As I’ve interacted with middle market CEOs over the past few years, they often tell me strategies that worked in the past to bring in top-line revenue and profits just don’t seem to work quite as well now. We are truly in a new economy, a new landscape.
Internal profit measuring brings no new “ahas”
We can invest endless hours and a great deal of resources to understand profits by product, by line of business, by channel, by location and so forth. We are not alone. Facing a struggling economy over the past 4-5 years, CEOs, CFOs and private equity firms sharpened pencils and internal efficiencies were increased where opportunities could be identified.
Opinions about potential new profits sound so familiar
As we look beyond our four walls, it’s tempting to listen to our sales force, our most vocal customers, key executives and even competitors to get a sense of our market and our place in our market where new profits can be discovered. It’s interesting how we may be hearing the same voices and similar recommendations over the years…and yet the world has changed and we innately know we must change with it. We need to hear something different because so much around us is different.
Insights from trail blazers in a larger enterprise
Doug Tatum wrote a book entitled No Man's Land: What to Do When Your Company Is Too Big to Be Small but Too Small to Be Big. In it he describes a critical turning point in companies where they must invest in the executive talent to bring in the game changing best practices of much larger organizations or risk failure.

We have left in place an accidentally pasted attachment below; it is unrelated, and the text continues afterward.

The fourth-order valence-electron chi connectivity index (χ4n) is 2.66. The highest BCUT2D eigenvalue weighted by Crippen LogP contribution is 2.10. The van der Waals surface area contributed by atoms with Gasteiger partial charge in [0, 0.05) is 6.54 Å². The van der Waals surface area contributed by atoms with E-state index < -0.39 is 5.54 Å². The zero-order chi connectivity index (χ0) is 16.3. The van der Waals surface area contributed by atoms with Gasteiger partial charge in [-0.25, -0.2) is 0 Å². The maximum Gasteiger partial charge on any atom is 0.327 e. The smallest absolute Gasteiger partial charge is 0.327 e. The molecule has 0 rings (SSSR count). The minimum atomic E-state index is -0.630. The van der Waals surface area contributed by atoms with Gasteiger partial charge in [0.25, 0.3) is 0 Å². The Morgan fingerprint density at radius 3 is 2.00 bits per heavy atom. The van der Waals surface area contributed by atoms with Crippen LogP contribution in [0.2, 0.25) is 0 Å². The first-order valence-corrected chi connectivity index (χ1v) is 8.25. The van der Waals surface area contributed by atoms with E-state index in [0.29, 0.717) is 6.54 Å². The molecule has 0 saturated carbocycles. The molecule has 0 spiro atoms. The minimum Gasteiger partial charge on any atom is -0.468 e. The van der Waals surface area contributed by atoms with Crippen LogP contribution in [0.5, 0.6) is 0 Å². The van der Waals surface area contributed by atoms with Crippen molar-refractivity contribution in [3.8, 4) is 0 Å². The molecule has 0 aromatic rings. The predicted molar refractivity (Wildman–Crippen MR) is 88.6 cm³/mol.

A quandary can develop as CEOs innately know the changes that need to happen to break through the status quo, yet acquiring C-level executives from large companies is fraught with hiring risk and, due to employee acclimation/assimilation, the return on investment can be stretched out too long to make the immediate impact desired.
Chief Marketing Officers (CMO) are born innovators. They cannot resist “impossible situations” where not one more dime can be squeezed out of an efficiency program. They eagerly embrace the daunting task of discovering new opportunities within existing markets and expansion into new ones. They know that internal profit measurements only tell a fraction of the story and that highly profitable buyer segments can literally be repelled if a “loss leader” is trashed due to small losses. They know it is critical to get an objective, numbers-driven understanding of our most profitable inflows as well as potential new sources for profitable revenue streams.
Just as CEOs hire fractional C-level executives for other critical areas, they hire fractional CMOs to leverage in depth talent and experience without having to commit to a permanent hire. Rather than simply stopping at the point of recommendation, CEOs expect these fractional CMOs to drive the execution of those recommendations. As Thomas Edison once said, "vision without execution is hallucination." CEOs hold the vision of their companies and with a strong CMO behind them, those visions can be made quite real.
We can stretch beyond the four walls of our experience to see new horizons, new opportunities where none were seen before.
- Victoria Winburne, Partner
National Director, Business Development